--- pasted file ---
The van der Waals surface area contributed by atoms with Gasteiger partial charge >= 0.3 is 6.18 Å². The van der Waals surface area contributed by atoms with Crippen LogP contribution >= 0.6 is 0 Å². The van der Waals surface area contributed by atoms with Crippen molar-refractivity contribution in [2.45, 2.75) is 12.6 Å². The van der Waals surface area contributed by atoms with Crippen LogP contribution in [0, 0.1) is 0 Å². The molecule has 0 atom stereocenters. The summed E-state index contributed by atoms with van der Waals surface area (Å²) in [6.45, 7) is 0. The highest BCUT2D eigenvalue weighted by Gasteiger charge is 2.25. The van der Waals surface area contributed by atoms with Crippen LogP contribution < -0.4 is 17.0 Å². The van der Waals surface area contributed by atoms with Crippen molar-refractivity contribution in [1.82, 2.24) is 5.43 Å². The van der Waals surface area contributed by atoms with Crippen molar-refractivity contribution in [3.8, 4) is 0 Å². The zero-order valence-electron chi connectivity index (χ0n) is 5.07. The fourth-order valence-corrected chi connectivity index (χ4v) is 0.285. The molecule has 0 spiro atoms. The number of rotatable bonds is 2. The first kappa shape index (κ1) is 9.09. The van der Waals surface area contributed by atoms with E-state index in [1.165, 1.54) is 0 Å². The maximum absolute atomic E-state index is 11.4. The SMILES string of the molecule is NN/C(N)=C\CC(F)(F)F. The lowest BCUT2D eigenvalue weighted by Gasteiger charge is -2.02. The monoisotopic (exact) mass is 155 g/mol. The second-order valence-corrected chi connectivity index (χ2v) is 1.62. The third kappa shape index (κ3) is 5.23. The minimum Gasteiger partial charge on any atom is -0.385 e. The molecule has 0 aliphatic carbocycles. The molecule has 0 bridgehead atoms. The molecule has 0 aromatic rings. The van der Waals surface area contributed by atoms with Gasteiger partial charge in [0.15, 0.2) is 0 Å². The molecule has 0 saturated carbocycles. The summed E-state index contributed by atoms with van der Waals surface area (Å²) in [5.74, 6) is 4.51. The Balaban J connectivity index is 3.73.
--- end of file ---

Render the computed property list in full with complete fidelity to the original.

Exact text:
The van der Waals surface area contributed by atoms with Gasteiger partial charge >= 0.3 is 6.18 Å². The van der Waals surface area contributed by atoms with Crippen LogP contribution >= 0.6 is 0 Å². The van der Waals surface area contributed by atoms with Crippen molar-refractivity contribution in [2.45, 2.75) is 12.6 Å². The van der Waals surface area contributed by atoms with Crippen LogP contribution in [0, 0.1) is 0 Å². The molecule has 0 atom stereocenters. The summed E-state index contributed by atoms with van der Waals surface area (Å²) in [6.45, 7) is 0. The highest BCUT2D eigenvalue weighted by Gasteiger charge is 2.25. The van der Waals surface area contributed by atoms with Crippen LogP contribution < -0.4 is 17.0 Å². The van der Waals surface area contributed by atoms with Crippen molar-refractivity contribution in [1.82, 2.24) is 5.43 Å². The van der Waals surface area contributed by atoms with Crippen molar-refractivity contribution in [3.8, 4) is 0 Å². The zero-order valence-electron chi connectivity index (χ0n) is 5.07. The fourth-order valence-corrected chi connectivity index (χ4v) is 0.285. The molecule has 0 spiro atoms. The number of rotatable bonds is 2. The first kappa shape index (κ1) is 9.09. The van der Waals surface area contributed by atoms with E-state index in [1.165, 1.54) is 0 Å². The maximum absolute atomic E-state index is 11.4. The SMILES string of the molecule is NN/C(N)=C\CC(F)(F)F. The lowest BCUT2D eigenvalue weighted by Gasteiger charge is -2.02. The monoisotopic (exact) mass is 155 g/mol. The second-order valence-corrected chi connectivity index (χ2v) is 1.62. The third kappa shape index (κ3) is 5.23. The minimum Gasteiger partial charge on any atom is -0.385 e. The molecule has 0 aliphatic carbocycles. The molecule has 0 bridgehead atoms. The molecule has 0 aromatic rings. The van der Waals surface area contributed by atoms with Gasteiger partial charge in [0.15, 0.2) is 0 Å². The molecule has 0 saturated carbocycles. The summed E-state index contributed by atoms with van der Waals surface area (Å²) in [5.74, 6) is 4.51. The Balaban J connectivity index is 3.73.